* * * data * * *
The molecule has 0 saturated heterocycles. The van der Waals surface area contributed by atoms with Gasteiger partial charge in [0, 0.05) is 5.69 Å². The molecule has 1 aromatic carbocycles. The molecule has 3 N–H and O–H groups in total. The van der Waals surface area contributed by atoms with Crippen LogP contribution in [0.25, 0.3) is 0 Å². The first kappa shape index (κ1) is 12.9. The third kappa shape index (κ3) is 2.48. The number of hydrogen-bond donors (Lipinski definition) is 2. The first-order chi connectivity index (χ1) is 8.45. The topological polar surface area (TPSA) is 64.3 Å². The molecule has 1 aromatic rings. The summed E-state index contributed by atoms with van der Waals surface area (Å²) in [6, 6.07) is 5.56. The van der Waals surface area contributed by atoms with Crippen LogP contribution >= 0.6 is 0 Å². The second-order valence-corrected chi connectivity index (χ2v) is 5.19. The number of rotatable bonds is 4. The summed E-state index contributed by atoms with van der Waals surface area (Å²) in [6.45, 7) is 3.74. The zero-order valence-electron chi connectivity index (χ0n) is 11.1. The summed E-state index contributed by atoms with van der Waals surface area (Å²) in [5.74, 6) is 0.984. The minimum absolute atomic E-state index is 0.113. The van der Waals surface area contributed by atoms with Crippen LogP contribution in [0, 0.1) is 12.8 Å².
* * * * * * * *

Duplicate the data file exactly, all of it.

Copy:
The molecule has 0 saturated heterocycles. The van der Waals surface area contributed by atoms with Gasteiger partial charge in [0, 0.05) is 5.69 Å². The molecule has 1 aromatic carbocycles. The molecule has 3 N–H and O–H groups in total. The van der Waals surface area contributed by atoms with Crippen LogP contribution in [0.25, 0.3) is 0 Å². The first kappa shape index (κ1) is 12.9. The third kappa shape index (κ3) is 2.48. The number of hydrogen-bond donors (Lipinski definition) is 2. The first-order chi connectivity index (χ1) is 8.45. The topological polar surface area (TPSA) is 64.3 Å². The molecule has 1 aromatic rings. The summed E-state index contributed by atoms with van der Waals surface area (Å²) in [6, 6.07) is 5.56. The van der Waals surface area contributed by atoms with Crippen LogP contribution >= 0.6 is 0 Å². The second-order valence-corrected chi connectivity index (χ2v) is 5.19. The number of rotatable bonds is 4. The summed E-state index contributed by atoms with van der Waals surface area (Å²) in [6.45, 7) is 3.74. The zero-order valence-electron chi connectivity index (χ0n) is 11.1. The summed E-state index contributed by atoms with van der Waals surface area (Å²) in [5.74, 6) is 0.984. The minimum absolute atomic E-state index is 0.113. The van der Waals surface area contributed by atoms with Crippen LogP contribution in [0, 0.1) is 12.8 Å².